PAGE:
Security testing tools evaluate the ability of software to produce data confidentiality, integrity, authentication, authorization, availability and non-repudiation. These tools tedt to focus on a particular technology, platform and purpose.

Tools for Performance and Monitoring include:
Dynamic Analysis Tools, which help find defects only evident when teh software is executing, such as time dependencies or memory leaks.
Performance/Load/Stress testing tools report on how a system behaves under a variety of simulated usage conditions.
Monitoring tools continuously analyze, verify and report on the usage of specific systemr esources, and give warnings of possible service problems.

Tools for Specific Testing Needs include:
Data Quality Assessment tools, which review and verify that data-conversion and data-migration rules have been followed correctly. 
Usability testing tools exist but are not detailed in the syllabus.

6.2 Effective Use of Tools: Potential Benefits and Risks
Data-driven testing: A scripting technique that stores test input and expected results in a table, so that a single control script can execute all of the tests in the table. This is often used to support test execution tools.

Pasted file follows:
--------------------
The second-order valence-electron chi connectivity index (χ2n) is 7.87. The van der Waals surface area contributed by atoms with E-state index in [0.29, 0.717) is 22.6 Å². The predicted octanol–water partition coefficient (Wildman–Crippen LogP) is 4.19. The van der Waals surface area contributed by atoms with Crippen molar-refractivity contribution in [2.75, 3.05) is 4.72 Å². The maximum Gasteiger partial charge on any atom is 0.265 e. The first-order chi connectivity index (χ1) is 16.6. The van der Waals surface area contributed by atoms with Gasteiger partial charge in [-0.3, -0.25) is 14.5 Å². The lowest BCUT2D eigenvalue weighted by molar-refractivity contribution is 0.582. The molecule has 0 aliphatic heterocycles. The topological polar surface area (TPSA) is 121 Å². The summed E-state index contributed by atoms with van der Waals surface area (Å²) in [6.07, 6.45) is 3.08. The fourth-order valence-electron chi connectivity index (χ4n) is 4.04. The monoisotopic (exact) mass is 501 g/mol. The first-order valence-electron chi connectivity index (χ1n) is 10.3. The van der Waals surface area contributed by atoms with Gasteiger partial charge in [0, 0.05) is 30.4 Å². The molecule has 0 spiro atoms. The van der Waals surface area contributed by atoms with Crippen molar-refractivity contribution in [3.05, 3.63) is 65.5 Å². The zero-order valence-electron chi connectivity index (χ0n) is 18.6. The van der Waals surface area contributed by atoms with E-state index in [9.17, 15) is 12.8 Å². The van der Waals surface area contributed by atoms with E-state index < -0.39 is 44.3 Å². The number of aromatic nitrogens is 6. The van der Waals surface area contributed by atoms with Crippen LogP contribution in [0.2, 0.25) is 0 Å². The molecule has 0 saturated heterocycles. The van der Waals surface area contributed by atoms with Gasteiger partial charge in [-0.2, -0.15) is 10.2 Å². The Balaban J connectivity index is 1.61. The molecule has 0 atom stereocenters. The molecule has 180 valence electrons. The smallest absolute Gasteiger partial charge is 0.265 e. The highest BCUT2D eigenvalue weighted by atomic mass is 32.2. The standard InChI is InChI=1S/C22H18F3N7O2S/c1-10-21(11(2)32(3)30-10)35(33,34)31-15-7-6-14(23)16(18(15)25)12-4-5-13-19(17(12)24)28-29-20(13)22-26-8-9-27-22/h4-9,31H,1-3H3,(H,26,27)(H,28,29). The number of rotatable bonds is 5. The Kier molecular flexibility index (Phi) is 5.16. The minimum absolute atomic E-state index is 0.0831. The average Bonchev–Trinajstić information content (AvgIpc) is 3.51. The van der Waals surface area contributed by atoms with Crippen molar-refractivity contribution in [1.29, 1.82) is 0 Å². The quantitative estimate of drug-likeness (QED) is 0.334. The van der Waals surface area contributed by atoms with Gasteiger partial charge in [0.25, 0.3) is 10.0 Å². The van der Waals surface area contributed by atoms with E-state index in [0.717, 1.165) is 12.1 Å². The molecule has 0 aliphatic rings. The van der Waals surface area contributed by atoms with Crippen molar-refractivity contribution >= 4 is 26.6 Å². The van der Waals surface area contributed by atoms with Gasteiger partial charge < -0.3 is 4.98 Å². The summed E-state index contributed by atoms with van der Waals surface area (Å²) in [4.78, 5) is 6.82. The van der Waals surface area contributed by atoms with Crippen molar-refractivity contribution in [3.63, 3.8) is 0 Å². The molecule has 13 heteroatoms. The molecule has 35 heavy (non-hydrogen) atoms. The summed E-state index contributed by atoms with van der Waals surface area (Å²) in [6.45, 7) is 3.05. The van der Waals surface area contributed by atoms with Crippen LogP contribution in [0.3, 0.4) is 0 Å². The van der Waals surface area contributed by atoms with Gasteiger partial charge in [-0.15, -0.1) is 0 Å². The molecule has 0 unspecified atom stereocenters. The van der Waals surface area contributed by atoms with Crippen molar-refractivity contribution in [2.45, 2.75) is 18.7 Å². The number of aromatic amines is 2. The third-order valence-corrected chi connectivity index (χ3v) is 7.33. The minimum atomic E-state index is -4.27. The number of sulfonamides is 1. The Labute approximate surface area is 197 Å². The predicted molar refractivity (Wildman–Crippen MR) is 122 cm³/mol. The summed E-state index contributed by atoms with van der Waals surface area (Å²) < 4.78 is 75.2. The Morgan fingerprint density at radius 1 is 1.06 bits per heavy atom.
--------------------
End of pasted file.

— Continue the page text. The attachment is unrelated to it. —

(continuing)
Keyword-driven testing: A scripting technique that uses data files to contain not only test data and expected results, but also keywords related to the application being tested. The keywords are interpreted by special supporting scripts which are called by the control script.
Scripting language: A programming language in which executable test scripts are written.
Purchasing a test tool down not guarantee useful results. Each type of tool may require additional effort to achieve real benefits. Tools have potential benefits but also risks.
Potential benefits include:
Reduction of repetitive work, improved consitency and repeatability, unbiased assessment, and ease of access to information.
RIsks include:
Unrelaistic expectations of functionalty and ease of use. Underestimating time/cost/effort for introducing, gaining benefits from, or maintaing the tools. Over-reliance on the tool, neglecting version control of test assets within the tool, neglecting reloationships between tools, poor vendor support, or unforseen inability to support certain platforms. In the case of open-source/free tools, there is a risk the entire project may be suspended without recourse.